The standoff 1501 is fabricated from a material that has the same or higher index of refraction than that of the substrate 1504. This could be SiO2 (same index) or a polymer with a variable index. The standoff 1501 is machined so that the mirror 1502 is supported at an angle of 45 degrees. Machining of the standoff 1501 can be accomplished using a technique known as analog lithography that relies on a photomask with features that are continuously variable in terms of their optical density. By appropriate variation of this density on a particular feature, three-dimensional shapes can be formed in a photoresist that is exposed using this mask. The shape can then be transferred into other materials via reactive ion etching. The entire assembly is suspended over conductor 1503 which has been patterned to provide an unobstructed “window” 1505 into the underlying substrate 1504. That is to say, the bulk of conductor 1503 has been etched away so that window 1505, comprising bare glass, is exposed. The switch, like other interferometric modulators, can be actuated to drive the whole assembly into contact with the substrate/waveguide. Side view, 1512, shows the optical behavior. Beam 1510 is propagating within the substrate at an angle 45 degrees from normal that prevents it from propagating beyond the boundaries of the substrate. This is because 45 degrees is above the angle, known as the critical angle, which allows the beam to be reflected 1508 with minimal or no losses at the interface 1519 between the substrate and the outside medium by the principle of total internal reflection (TIR).
The principle of TIR depends on Snell's law, but a basic requirement is that the medium outside the substrate must have an index of refraction that is lower than that of the substrate. In side view 1512, the device is shown with the switch 1506 in the un-driven state, and beam 1510 propagating in an unimpeded fashion. When, as shown in side view 1514, switch 1506 is actuated into contact with the substrate 1516, the beam's path 1518 is altered. Because the standoff has a refractive index greater than or equal to that of the substrate 1516, the beam no longer undergoes TIR at the interface. The beam propagates out of the substrate 1516 into the optical standoff, where it is reflected by the mirror. The mirror is angled at 45 degrees, such that the reflected beam 1518 is now traveling at an angle which is normal to the plane of the substrate. The result is that the light may propagate through the substrate interface because it no longer meets the criteria for TIR, and can be captured by a fiber coupler 1520, which has been mounted on the opposite side of the substrate/waveguide. A similar concept is described in the paper, X. Zhou, et al., “Waveguide Panel Display Using Electromechanical Spatial Modulators,” SID Digest, vol. XXIX, 1998. This particular device was designed for emissive display applications. The mirror may also be implemented in the form of a reflecting grating, which may be etched into the surface of the standoff using conventional patterning techniques. This approach, however, exhibits wavelength dependence and losses due to multiple diffraction orders that are not an issue with thin film mirrors. Additionally, alternative optical structures may be substituted for the mirror, with their respective attributes and shortcomings. These can be categorized as refractive, reflective, and diffractive, and can include micro-lenses (both transmissive and reflective), concave or convex mirrors, diffractive optical elements, holographic optical elements, prisms, and any other form of optical element which can be created using micro-fabrication techniques. In the case where an alternative optical element is used, the standoff and the angle it imparts to the optic may not be necessary, depending on the nature of the micro-optic.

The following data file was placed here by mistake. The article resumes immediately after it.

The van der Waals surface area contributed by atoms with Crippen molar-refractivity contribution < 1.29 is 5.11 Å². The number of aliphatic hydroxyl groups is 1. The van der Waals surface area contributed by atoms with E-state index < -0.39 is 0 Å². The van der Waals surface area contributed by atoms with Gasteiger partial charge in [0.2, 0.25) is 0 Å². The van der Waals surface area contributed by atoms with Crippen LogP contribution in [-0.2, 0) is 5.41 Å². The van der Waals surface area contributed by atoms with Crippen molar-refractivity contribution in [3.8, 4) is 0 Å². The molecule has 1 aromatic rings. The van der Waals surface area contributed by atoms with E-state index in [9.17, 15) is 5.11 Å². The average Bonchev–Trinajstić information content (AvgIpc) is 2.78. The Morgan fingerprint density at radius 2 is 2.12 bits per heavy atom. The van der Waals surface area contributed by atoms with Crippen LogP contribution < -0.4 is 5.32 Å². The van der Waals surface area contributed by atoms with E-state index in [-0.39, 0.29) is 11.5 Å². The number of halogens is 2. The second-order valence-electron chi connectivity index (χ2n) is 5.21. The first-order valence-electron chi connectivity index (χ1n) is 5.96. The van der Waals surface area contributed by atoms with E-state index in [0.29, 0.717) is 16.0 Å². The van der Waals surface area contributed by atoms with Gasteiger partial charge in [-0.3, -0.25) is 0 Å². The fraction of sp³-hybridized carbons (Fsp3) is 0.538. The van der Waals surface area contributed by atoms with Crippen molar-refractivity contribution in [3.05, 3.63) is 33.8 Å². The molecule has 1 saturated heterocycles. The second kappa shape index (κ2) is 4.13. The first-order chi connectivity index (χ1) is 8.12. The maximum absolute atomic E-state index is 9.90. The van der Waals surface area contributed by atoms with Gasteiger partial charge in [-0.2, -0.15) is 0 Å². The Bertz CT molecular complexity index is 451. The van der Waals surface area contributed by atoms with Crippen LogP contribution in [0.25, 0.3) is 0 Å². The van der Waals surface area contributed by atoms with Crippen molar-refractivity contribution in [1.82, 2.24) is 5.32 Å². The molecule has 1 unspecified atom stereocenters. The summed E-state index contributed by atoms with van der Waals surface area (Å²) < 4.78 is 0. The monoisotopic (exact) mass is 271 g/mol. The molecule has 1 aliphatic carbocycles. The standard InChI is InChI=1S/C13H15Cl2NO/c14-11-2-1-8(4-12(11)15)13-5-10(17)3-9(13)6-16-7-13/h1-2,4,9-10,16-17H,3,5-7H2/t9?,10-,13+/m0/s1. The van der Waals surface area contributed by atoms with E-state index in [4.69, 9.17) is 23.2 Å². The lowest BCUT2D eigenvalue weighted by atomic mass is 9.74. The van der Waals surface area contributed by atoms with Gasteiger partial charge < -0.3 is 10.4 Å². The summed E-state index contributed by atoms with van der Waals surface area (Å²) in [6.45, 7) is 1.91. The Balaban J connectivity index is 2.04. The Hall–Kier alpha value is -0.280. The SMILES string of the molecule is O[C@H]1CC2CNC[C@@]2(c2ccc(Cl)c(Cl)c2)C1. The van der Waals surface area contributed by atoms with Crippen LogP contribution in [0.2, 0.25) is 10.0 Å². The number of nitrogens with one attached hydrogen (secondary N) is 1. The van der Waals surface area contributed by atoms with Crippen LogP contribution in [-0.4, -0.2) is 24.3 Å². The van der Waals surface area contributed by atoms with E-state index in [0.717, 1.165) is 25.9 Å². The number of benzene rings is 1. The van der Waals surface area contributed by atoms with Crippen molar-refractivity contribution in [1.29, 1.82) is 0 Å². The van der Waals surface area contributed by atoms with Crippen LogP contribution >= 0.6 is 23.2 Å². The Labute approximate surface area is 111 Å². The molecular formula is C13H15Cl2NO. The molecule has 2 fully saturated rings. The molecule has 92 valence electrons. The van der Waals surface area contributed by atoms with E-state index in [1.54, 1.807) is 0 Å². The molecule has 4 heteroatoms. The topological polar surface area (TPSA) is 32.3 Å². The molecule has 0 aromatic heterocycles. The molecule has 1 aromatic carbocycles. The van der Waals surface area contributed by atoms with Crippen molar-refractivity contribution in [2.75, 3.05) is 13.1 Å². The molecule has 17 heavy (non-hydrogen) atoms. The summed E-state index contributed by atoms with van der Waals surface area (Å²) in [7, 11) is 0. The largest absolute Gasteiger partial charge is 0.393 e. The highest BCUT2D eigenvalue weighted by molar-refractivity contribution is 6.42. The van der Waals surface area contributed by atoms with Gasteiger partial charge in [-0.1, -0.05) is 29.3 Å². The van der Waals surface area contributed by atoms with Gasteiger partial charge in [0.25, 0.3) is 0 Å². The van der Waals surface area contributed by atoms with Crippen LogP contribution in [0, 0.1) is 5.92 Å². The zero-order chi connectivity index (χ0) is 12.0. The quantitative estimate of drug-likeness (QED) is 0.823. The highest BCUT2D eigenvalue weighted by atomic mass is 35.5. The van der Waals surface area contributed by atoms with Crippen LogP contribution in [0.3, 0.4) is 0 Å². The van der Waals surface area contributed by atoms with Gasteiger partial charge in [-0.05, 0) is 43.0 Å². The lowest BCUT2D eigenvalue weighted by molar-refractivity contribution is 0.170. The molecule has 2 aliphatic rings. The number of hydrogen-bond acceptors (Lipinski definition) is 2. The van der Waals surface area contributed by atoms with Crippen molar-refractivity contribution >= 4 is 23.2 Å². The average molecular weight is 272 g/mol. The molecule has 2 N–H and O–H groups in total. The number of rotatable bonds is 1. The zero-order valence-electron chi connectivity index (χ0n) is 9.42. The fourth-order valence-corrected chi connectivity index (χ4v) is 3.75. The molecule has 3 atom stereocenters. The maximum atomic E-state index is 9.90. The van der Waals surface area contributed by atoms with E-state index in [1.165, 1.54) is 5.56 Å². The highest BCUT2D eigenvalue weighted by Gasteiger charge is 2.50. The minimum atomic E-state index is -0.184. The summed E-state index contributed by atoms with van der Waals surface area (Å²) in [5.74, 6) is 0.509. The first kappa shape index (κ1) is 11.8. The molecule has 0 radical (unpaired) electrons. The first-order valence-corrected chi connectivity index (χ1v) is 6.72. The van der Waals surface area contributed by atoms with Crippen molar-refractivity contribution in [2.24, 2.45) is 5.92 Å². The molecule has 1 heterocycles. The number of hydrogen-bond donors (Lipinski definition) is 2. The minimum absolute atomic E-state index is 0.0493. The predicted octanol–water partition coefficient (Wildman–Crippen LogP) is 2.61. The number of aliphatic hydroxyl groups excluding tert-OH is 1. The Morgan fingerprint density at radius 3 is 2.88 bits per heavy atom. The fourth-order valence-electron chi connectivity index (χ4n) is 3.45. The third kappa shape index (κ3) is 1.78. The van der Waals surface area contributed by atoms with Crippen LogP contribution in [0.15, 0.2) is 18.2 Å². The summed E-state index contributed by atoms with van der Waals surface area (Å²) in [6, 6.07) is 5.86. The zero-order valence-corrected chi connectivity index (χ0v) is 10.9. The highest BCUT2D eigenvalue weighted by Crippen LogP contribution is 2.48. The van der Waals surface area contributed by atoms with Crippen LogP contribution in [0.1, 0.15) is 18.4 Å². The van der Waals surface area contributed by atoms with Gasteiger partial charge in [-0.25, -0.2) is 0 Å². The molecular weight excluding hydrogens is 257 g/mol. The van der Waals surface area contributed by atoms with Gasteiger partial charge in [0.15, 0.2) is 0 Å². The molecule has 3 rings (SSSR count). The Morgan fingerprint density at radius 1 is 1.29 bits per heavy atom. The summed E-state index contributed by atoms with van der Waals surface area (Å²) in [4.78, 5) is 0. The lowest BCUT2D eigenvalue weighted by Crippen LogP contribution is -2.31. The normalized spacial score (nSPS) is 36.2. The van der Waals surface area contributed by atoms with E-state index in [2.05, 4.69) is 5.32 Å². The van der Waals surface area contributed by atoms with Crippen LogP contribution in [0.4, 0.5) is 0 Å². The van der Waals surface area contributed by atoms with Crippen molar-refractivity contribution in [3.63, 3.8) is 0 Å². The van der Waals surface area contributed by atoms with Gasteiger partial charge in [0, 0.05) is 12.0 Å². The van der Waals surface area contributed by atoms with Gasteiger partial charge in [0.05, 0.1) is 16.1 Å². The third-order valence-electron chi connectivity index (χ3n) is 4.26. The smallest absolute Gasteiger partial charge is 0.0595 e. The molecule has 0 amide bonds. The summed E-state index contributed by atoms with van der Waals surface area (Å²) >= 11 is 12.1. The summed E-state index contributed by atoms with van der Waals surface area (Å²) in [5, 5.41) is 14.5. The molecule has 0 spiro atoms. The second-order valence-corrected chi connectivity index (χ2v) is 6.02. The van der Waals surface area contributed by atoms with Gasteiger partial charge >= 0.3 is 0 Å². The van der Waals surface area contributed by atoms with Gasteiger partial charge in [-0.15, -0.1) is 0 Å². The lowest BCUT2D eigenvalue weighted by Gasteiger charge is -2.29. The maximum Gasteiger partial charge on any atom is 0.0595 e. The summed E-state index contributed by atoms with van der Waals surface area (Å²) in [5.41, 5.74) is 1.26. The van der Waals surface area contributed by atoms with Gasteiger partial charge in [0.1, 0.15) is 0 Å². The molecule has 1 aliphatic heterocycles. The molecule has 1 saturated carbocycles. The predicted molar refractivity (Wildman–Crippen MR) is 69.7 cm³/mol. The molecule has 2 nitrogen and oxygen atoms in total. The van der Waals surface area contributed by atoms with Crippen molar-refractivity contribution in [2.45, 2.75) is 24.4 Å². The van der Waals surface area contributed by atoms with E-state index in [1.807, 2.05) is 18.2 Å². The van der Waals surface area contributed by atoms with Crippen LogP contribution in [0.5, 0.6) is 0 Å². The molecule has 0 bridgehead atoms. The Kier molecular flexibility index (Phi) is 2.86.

This variation on the interferometric modulator acts as a de-coupling switch for light. Broadband radiation, or specific frequencies if the mirror is designed correctly, can be coupled out of the substrate/waveguide at will. Side view 1526 shows a more elaborate implementation in which an additional fixed mirror 1528, angled at 45 degrees, has been fabricated on the side of the substrate 1524 opposite that of the de-coupling switch 1506. This mirror differs from the switch in that it cannot be actuated. By careful selection of the angles of the mirrors on both structures, light 1522 that has been effectively decoupled out of the substrate 1524 by switch 1506 may be recoupled back into the substrate (dashed lines) by re-coupling mirror 1528. However, by fabricating the recoupling mirror 1528 with different orientations in the XY plane, the mirror combination may be used to redirect light in any new direction within the substrate/waveguide. The combination of these two structures will be referred to as a directional switch. Re-coupling mirrors can also be used to couple any light that is propagating into the substrate in a direction normal to the surface.